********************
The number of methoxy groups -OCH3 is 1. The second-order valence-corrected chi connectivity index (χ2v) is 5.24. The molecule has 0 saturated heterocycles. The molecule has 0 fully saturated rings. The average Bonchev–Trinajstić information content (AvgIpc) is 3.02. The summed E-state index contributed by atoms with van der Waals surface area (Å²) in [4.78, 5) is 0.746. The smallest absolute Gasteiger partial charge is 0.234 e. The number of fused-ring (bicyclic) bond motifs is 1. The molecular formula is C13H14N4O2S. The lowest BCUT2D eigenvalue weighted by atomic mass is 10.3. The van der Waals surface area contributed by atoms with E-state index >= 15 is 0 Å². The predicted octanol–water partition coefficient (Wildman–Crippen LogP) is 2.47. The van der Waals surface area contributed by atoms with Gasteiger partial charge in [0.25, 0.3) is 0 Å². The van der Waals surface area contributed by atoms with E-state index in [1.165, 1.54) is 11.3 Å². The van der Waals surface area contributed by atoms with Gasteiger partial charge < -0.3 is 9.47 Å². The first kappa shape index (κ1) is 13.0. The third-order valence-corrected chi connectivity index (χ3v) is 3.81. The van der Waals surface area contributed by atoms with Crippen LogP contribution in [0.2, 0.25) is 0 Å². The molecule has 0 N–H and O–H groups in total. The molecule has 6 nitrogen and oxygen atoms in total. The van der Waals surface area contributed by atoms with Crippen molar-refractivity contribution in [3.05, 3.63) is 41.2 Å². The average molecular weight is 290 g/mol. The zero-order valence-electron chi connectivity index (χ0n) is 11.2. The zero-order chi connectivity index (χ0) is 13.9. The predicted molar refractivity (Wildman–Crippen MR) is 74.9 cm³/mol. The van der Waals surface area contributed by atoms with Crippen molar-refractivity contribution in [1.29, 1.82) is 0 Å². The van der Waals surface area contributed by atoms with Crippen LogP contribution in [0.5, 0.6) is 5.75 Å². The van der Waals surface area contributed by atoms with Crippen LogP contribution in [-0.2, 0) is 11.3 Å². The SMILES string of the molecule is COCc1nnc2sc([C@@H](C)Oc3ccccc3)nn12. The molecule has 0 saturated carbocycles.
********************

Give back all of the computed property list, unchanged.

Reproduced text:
The number of methoxy groups -OCH3 is 1. The second-order valence-corrected chi connectivity index (χ2v) is 5.24. The molecule has 0 saturated heterocycles. The molecule has 0 fully saturated rings. The average Bonchev–Trinajstić information content (AvgIpc) is 3.02. The summed E-state index contributed by atoms with van der Waals surface area (Å²) in [4.78, 5) is 0.746. The smallest absolute Gasteiger partial charge is 0.234 e. The number of fused-ring (bicyclic) bond motifs is 1. The molecular formula is C13H14N4O2S. The lowest BCUT2D eigenvalue weighted by atomic mass is 10.3. The van der Waals surface area contributed by atoms with E-state index >= 15 is 0 Å². The predicted octanol–water partition coefficient (Wildman–Crippen LogP) is 2.47. The van der Waals surface area contributed by atoms with Gasteiger partial charge in [0.25, 0.3) is 0 Å². The van der Waals surface area contributed by atoms with E-state index in [1.165, 1.54) is 11.3 Å². The van der Waals surface area contributed by atoms with Gasteiger partial charge < -0.3 is 9.47 Å². The first kappa shape index (κ1) is 13.0. The third-order valence-corrected chi connectivity index (χ3v) is 3.81. The van der Waals surface area contributed by atoms with Crippen LogP contribution in [0.2, 0.25) is 0 Å². The molecule has 0 N–H and O–H groups in total. The molecule has 6 nitrogen and oxygen atoms in total. The van der Waals surface area contributed by atoms with Crippen molar-refractivity contribution in [3.05, 3.63) is 41.2 Å². The average molecular weight is 290 g/mol. The zero-order valence-electron chi connectivity index (χ0n) is 11.2. The zero-order chi connectivity index (χ0) is 13.9. The predicted molar refractivity (Wildman–Crippen MR) is 74.9 cm³/mol. The van der Waals surface area contributed by atoms with Crippen molar-refractivity contribution in [1.29, 1.82) is 0 Å². The van der Waals surface area contributed by atoms with Crippen LogP contribution in [0.5, 0.6) is 5.75 Å². The van der Waals surface area contributed by atoms with Crippen LogP contribution in [-0.2, 0) is 11.3 Å². The SMILES string of the molecule is COCc1nnc2sc([C@@H](C)Oc3ccccc3)nn12. The molecule has 0 saturated carbocycles.